Director: Steven Spielberg
Genre(s): Action, Adventure, Comedy, Kids & Family
Runtime: 107 minutes
MPAA Rating: PG
Being an American, I wasn’t all that familiar with the character of Belgian comic hero Tintin growing up (although I do remember watching the cartoon series The Adventures of Tintin on television). I’m grateful for director Steven Spielberg for largely introducing audiences in the United States to the world of Tintin with the 2011 animated motion picture The Adventures of Tintin. Blending three of the classic Tintin stories (The Crab with the Golden Claws, The Secret of the Unicorn, and Red Rackham’s Treasure) together, the plot involves intrepid reporter Tintin (Jamie Bell) and his dog, Snowy, going on an adventure after purchasing a model ship that everybody wants to have a part of. Okay, after using the word “Tintin” approximately 10,000 times over the course of one paragraph, let’s get on with the review.
After directing the Indiana Jones flicks, Steven Spielberg was a perfect choice to helm an entry into the almost equally pulpy Tintin franchise. Many (but not all) of the beloved characters from the comics make an appearance here, and there are several visual references to other Tintin adventures. As much as I loved the film overall, I am a bit disappointed with its depiction of Captain Haddock (Andy Serkis). He shows a bit too much of his buffoonish side here, and not quite enough of his badass personality. All of the other characters seem to be on-point, though.
For this feature, the action in the comics was taken and pumped up to an eye-popping extreme. The film’s manic action sequences are astounding, featuring camerawork and choreography that would be near-impossible to pull off in a live-action movie. From a pirate battle to a wild chase through the streets of a Moroccan city, the big set-pieces really bring out the viewer’s inner child. Also worthy of mention are John Williams’ lively musical score and the fantastic opening credits scene.
The Adventures of Tintin is definitely one of my favorite animated movies of all time, and, as far as action-adventure pictures go, it’s up there, too. It has both the lovable characters and the jaw-dropping action scenes that those sort of features need to succeed. It’s terrific entertainment for most ages (there is some blood in one scene, after a man is shot) that’s bound to encourage viewers to learn more about the Tintin universe. Let’s hope that that sequel gets made!
My rating is 8 outta 10.
Director: Dwight H. Little
Genre(s): Horror, Thriller
Runtime: 88 minutes
MPAA Rating: R
After Halloween III: Season of the Witch (1982) underperformed at the box office, it was decided to bring killer Michael Myers back to the series. Essentially ignoring the wacky events of the previous film, Michael Myers (George P. Wilbur) escapes from captivity to stalk his niece, Jamie Lloyd (Danielle Harris), killing anybody who gets between him and her. This all takes places on the tenth anniversary of Myers’ murder spree back in 1978, as depicted in the movies Halloween (1978) and Halloween II (1981). Oooo…scary!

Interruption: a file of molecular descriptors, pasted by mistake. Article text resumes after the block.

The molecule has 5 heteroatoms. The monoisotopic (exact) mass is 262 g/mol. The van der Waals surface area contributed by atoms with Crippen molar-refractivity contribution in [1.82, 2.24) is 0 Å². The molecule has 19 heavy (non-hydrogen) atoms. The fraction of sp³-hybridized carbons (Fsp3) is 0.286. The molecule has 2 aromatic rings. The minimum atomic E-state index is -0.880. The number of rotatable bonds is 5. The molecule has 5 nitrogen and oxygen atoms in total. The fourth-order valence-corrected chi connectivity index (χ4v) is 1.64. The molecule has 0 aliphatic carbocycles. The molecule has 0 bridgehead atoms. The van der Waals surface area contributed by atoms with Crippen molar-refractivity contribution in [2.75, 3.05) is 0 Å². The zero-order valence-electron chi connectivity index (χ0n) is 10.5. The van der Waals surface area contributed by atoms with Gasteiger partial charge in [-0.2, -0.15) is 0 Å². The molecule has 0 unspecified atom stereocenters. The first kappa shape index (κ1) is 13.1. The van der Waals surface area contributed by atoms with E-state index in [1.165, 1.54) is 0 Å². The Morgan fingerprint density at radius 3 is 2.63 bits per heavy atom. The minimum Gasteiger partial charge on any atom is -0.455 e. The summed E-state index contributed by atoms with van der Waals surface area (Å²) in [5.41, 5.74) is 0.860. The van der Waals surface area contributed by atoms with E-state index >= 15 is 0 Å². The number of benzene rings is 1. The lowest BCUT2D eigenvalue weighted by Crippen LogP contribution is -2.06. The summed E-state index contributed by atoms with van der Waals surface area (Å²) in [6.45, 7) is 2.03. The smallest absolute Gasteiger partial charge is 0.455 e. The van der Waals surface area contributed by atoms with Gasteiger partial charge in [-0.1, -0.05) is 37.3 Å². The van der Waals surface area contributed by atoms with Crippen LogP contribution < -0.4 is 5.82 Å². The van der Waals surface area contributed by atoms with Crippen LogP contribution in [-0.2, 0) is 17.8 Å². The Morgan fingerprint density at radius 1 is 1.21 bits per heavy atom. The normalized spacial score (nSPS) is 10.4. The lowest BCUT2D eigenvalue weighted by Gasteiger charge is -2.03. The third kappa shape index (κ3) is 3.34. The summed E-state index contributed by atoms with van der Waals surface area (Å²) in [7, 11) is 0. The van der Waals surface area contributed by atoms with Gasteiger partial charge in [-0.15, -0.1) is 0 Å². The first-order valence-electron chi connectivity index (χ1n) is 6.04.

Despite the triumphant return of the Halloween theme music (originally written by John Carpenter), this is largely a by-the-numbers and, at times, predictable slasher flick. Okay, it’s not bad, but even the quirky Halloween III is superior. The pacing is not particularly propulsive, which just might be the biggest drawback here. Sometimes characters don’t act as terrified or adrenaline-driven as they probably should be when in the presence of Michael Myers.
There are few good moments of horror action in this feature, like an exploding car at a gas station or Myers taking over a speeding automobile. Even if the pacing lags at times, Myers is still a force of nature, stealing the show, as expected. There are a couple of cheesy moments to be found in this picture, but it doesn’t really bother me, and only adds some enjoyment for this viewer. It’s something to shake up the slasher film formula.
Halloween 4: The Return of Michael Myers is not exactly required viewing for fans of the original movie, but it’s not a waste of time. It deepens the silly-but-fun lore of the franchise somewhat and has several memorable death scenes. I suppose that that’s enough for it to earn a thumbs-up. Halloween 4 has its fans, so, who knows? You could end up being one of them.
My rating is 7 outta 10.
Director: J.J. Abrams
Genre(s): Action, Adventure, Fantasy, Science-Fiction
Runtime: 141 minutes
MPAA Rating: PG-13
The finale of Star Wars: Episode VI – Return of the Jedi (1983) will always be my preferred ending to the Star Wars saga. Everything that came after 1983 is basically non-canon in my book. Entertaining, imagination-capturing, and fun to discuss? Definitely…but not canon. The movie concluding the “sequel trilogy” or “Disney trilogy” of the Star Wars franchise is Star Wars: Episode IX – The Rise of Skywalker, and your opinion of it will probably depend on if you accept it into your “headcanon” or not. Anyway, the plot’s about a certain villain from the series mysteriously returning and orchestrating a plot to turn Rey (Daisy Ridley) to the Dark Side of the Force, while conquering the galaxy in the process. You know the deal.